when it comes to gearing there seems to be more preferences than cyclists
here are some of mine. i am among the fastest on a commute and on mtb, middle of the road in a peleton.
-maximum gearing over 115 does not increase my top speed, it just lowers the cadency
-when going distances half an hour or more there is little need for gearing over 100, but i like them anyway
-if gears are spread and few, having at least one 90-95 is beneficial, it is a workhorse for going as fast as i can on flatland with no wind
-if more than a few gears are available it is preferable that there should be no more than 15% between gears 70-95 no more than 10% between gears over 95
-to get up normal hills, around 45 is almost always enough, for really steep hills there is little use for gears under 25 except for alps or on mtb
-if cogs 11 and under get any substantial use they wear themselves and the chain out in short time
-if i go really fast on a 12-cog, and gear 'up' to 11-cog speed does not increase, increasing the cadency is more efficient
so to conclude, for road or commute use total number of gears can really be limited more than what is commonplace today. the chainwheel should be big enough so that 11 and smaller cogs can be avoided, to reach a top gear of absolutely not lower than 90. gearing over 70 should preferably be tight, and in addition to that one or two climbing gears are needed. more than say 5-6 strategic gears along that line is luxury. you might want that luxury, but if will not make you noticeably faster.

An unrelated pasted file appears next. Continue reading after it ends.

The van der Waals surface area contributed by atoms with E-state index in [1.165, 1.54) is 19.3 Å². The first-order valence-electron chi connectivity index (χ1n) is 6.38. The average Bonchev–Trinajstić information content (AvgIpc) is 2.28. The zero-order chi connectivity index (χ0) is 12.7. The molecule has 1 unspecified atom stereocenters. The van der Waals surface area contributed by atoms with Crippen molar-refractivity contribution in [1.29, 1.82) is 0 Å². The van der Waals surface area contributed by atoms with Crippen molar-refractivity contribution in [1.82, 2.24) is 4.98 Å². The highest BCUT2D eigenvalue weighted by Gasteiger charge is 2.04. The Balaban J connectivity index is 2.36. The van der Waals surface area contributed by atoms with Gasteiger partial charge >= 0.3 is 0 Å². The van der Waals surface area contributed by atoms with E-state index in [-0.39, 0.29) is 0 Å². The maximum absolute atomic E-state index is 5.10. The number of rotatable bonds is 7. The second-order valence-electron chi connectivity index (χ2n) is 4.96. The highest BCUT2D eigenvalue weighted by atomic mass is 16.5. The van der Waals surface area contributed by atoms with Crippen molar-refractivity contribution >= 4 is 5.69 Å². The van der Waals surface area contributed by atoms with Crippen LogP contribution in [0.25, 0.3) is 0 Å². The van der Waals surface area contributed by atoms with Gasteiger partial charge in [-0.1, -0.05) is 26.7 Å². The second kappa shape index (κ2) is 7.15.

for an example of minimalism, on my 2sp 9.9 kg brompton with 70 and 95 gear inches i have no problems cruising along for an hour or two in 30+mph peletons. hills up to a limit work fine with good knees and spd pedals, but i would recommend to anyone else to get one or two climbing gears.
ergonomics of the bike is also essential, that the bike is lighter than say 14 kg is absolutely important, less than 12 kg/ 26 lbs very handy, less than 10 kg/22 lbs not that important; and above all other factors, get supple and light-rolling tires. there you go!